State of the Program: Running Backs takes a look at the young running backs within, and coming to, the Texas program.

A team is only as good as its front line, a wave of experienced starters ready to supply leadership in the offseason and in the locker room, while providing the difference between winning and losing close games. But a program is only as strong as the next men up, the players who will be called upon after those front-line the year that those experienced players leave.

One-by-one, we'll take a look at each position on the Texas team, looking only at the sophomores, freshmen and committed recruits for the future. Up now, the running backs.

While quarterback was a position with a bevy of options but zero proven ones, running back appears to have the opposite problem. There are few running backs entering their sophomore seasons more proven than Aledo product Johnathan Gray, but after him, there's a chasm.

But let's start with Gray. The crown jewel of a 2012 Texas class that ranked No. 1 in the country, and one of the top high school running backs in state of Texas history, Gray racked up an astounding 10,889 rushing yards, the third-best career total at the time, and scored a national-best 205 career touchdowns. Interestingly enough, when Gray picked Texas, he mentioned the presence of Malcolm Brown as one of the deciding factors. Gray toted the ball 1,205 times in high school and was banged up at times, leaving him looking for a timeshare situation to preserve his body a bit.

Of course the ironic part is that Brown went down with an injury in Week Three, and Gray emerged as the team's primary ball-carrier late in Week Four as he helped the team past Oklahoma State. In the 10 games including that one, Gray rushed for 612 yards while also catching 11 passes for 151 yards. He finished the season with 701 yards total, after rushing just 21 times in the first three games.

But players typically improve the most between their freshman and sophomore seasons, and the 207-pound Gray looked the part in the spring, capping off a strong string of practices by carrying six times for 45 yards and a touchdown in the spring game. Gray is a perfect fit for the Longhorns' up-tempo scheme, especially given that he has the ability to catch the ball out of the backfield — he caught 73 passes for 1,244 yards and 16 touchdowns in his time in high school.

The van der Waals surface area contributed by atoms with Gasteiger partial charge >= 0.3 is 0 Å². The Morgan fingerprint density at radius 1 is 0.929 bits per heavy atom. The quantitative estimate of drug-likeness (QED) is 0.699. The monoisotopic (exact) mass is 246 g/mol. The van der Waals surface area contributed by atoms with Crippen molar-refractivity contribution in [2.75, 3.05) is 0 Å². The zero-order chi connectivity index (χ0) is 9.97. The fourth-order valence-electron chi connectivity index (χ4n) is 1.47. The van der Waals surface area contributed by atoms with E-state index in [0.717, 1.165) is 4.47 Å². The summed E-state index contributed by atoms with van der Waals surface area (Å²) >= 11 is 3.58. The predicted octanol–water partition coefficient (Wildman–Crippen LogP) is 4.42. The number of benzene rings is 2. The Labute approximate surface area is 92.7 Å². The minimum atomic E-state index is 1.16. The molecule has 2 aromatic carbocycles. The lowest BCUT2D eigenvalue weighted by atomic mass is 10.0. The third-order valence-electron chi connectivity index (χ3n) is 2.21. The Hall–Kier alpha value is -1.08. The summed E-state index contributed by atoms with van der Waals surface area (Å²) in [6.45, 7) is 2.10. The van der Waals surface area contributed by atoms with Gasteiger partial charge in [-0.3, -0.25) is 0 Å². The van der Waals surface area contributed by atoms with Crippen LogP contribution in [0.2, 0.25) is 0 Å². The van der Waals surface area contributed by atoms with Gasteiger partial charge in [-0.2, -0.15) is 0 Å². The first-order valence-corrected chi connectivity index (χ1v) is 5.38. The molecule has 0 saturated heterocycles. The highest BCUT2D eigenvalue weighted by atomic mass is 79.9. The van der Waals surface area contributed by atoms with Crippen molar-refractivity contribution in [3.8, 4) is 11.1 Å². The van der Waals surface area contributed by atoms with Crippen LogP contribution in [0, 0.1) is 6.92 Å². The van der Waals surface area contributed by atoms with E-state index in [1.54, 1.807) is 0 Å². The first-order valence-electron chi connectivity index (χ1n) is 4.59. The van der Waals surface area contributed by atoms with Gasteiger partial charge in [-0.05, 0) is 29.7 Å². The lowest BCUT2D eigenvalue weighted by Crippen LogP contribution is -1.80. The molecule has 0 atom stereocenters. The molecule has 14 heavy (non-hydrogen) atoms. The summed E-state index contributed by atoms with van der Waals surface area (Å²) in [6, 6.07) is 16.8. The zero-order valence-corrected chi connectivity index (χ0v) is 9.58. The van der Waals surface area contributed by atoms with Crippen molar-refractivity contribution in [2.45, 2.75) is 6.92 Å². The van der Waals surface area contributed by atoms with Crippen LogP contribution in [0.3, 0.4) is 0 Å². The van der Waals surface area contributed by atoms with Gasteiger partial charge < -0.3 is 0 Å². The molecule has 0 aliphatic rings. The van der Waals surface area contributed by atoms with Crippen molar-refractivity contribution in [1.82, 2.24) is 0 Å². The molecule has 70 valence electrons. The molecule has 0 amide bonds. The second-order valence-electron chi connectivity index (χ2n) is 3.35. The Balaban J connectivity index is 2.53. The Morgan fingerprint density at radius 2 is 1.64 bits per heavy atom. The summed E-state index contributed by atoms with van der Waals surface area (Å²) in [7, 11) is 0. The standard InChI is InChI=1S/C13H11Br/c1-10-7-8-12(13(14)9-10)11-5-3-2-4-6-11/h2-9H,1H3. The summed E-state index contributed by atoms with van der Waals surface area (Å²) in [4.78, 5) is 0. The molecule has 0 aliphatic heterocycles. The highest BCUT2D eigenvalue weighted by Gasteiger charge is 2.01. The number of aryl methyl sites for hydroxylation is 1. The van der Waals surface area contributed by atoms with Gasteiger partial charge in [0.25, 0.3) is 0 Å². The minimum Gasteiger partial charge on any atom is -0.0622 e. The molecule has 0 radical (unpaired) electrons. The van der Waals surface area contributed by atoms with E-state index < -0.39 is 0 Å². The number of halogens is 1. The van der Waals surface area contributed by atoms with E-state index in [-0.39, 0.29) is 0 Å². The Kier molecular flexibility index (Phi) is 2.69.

Now, for the bad: Gray is the only full-time running back on roster, though Texas does have a part-timer in Daje Johnson — we'll get to him in the wide receiver story — and the Longhorns have a fullback in fellow sophomore Alex De La Torre, a converted linebacker. While he's never going to get a serious portion of the carries, De La Torre has impressed coaches with his intelligence and versatility as somebody who can both block or catch the ball. He ended the spring atop the depth chart at fullback, and could be the program's top fullback for the foreseeable future.

Texas does have a couple running back options who haven't hit campus yet in Houston Eisenhower's Donald Catalon and Fort Worth All Saints runner Daniel Gresham.

Catalon is somewhat undersold as a talent because he hasn't been a super-high volume guy. He's carried the ball just 305 times over the past two years — an average of 152.5 carries per season — though he's taken those carries for 2,134 yards (7.0 yards per carry) and 14 touchdowns. He's a complete back, somebody with great feet in the hole, deceptive speed and the power to run through arm tackles. While he isn't as sexy as Brown or Gray — both of whom were ranked as the No. 2 back nationally coming out, Brown in 2011 and Gray in 2012 — he could be a solid pairing for Gray when the former graduates.

Then there's Gresham, a bowling ball at 5-10 236. He ran a respectable 4.73 fully electronic 40-yard dash at the Dallas Nike camp coming off a season where Gresham rushed 87 times for 981 yards (11.3 yards per carry) and 18 touchdowns as All Saints destroyed all comers. Gresham has some versatility in that he's not a pure fullback, like De La Torre, but rather a jumbo back who can serve as a single back at times, more like a Joe Bergeron.

Grade — B

Texas has a nice front line to build off, with a budding star in Gray and an emerging fullback in De La Torre. But without any other players on roster, it's hard to give Texas an 'A'. Still, Texas isn't finished recruiting the position for 2014. Don't be surprised if the Longhorns add a third piece to this puzzle by the end of this class. And with only one established talent in the program — and no other running backs on roster slated to be around in 2015 — that could be a prime spot to sell to big-time recruits.

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